As with Allende, there is a degree of uncertainty surrounding Neruda’s death. Official records indicate that the poet succumbed to advanced prostate cancer. This narrative remained uncontested until testimony from Manuel Araya, Neruda’s personal assistant and chauffeur, revealed a sinister plot culminating in the premeditated murder of the poet at the Santa Maria Clinic in Santiago, where Neruda sought refuge until plans for exile in Mexico were finalized.

In 2011, Manuel Araya declared himself the sole witness to Neruda’s murder, an act allegedly perpetrated by a CIA agent also working under the dictatorship. “I only ask that the truth is uncovered. The truth is, Neruda did not die a natural death. Neruda died by injection,” Araya insisted.

A compelling case for CIA involvement

Investigative reporter and author Francisco Marín has written extensively about the case, with his research being published in a 2012 book titled “El Doble Asesinato de Neruda” (“The Double Murder of Neruda”). Based on extensive testimony offered by Araya, forensic evidence, and the circumstances surrounding the upholding of the official version despite the dissonance, Marín has managed to present a compelling case that the poet had indeed been murdered by the dictatorship.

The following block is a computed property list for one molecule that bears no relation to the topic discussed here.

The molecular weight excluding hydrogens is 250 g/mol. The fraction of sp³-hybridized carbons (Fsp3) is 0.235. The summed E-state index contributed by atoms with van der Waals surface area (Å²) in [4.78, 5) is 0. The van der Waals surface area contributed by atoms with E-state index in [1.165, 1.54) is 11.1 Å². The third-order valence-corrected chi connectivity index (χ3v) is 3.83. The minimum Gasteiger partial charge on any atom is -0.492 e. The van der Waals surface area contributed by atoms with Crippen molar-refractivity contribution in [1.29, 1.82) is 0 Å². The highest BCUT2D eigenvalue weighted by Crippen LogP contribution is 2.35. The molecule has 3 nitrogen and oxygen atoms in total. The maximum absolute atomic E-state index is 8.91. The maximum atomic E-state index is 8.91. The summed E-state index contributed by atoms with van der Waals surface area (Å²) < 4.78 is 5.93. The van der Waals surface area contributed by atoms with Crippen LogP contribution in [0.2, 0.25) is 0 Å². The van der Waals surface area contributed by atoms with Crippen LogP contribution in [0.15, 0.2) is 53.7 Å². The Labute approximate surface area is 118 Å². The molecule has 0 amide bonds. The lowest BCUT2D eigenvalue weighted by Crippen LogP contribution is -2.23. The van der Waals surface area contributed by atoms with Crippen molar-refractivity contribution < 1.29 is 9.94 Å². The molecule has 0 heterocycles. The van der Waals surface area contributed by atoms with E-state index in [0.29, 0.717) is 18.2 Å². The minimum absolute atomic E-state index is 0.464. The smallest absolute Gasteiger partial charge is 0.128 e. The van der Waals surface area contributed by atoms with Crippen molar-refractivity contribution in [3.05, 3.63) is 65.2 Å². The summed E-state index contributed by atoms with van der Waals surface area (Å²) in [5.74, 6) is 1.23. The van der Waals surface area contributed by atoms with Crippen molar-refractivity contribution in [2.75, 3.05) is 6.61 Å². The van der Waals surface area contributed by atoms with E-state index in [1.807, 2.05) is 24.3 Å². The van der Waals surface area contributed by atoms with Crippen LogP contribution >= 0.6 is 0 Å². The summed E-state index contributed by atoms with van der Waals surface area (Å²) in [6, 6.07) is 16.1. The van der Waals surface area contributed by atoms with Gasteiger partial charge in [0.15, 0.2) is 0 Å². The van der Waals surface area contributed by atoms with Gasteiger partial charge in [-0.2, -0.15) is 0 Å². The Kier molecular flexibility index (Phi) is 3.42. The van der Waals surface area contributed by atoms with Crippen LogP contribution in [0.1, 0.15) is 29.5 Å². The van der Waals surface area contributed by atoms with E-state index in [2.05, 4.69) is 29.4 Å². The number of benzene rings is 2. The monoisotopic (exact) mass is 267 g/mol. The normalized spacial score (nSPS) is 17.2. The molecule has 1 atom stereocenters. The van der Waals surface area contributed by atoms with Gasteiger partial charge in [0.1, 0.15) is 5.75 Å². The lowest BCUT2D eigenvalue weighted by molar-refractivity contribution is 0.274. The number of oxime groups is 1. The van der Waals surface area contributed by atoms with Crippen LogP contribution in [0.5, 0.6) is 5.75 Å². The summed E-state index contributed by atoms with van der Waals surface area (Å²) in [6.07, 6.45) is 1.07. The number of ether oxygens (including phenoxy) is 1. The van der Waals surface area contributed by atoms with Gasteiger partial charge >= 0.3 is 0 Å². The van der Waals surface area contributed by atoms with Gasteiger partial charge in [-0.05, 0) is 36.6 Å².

Prior to his arrival at the Santa Maria Clinic, Neruda, a staunch Allende supporter and advisor, had been abandoned with his wife, Matilde Urrutia, and Araya at La Isla Negra, the poet’s coastal residence. Their only possible means of communication was a transmitter, which they used to contact the Mexican embassy.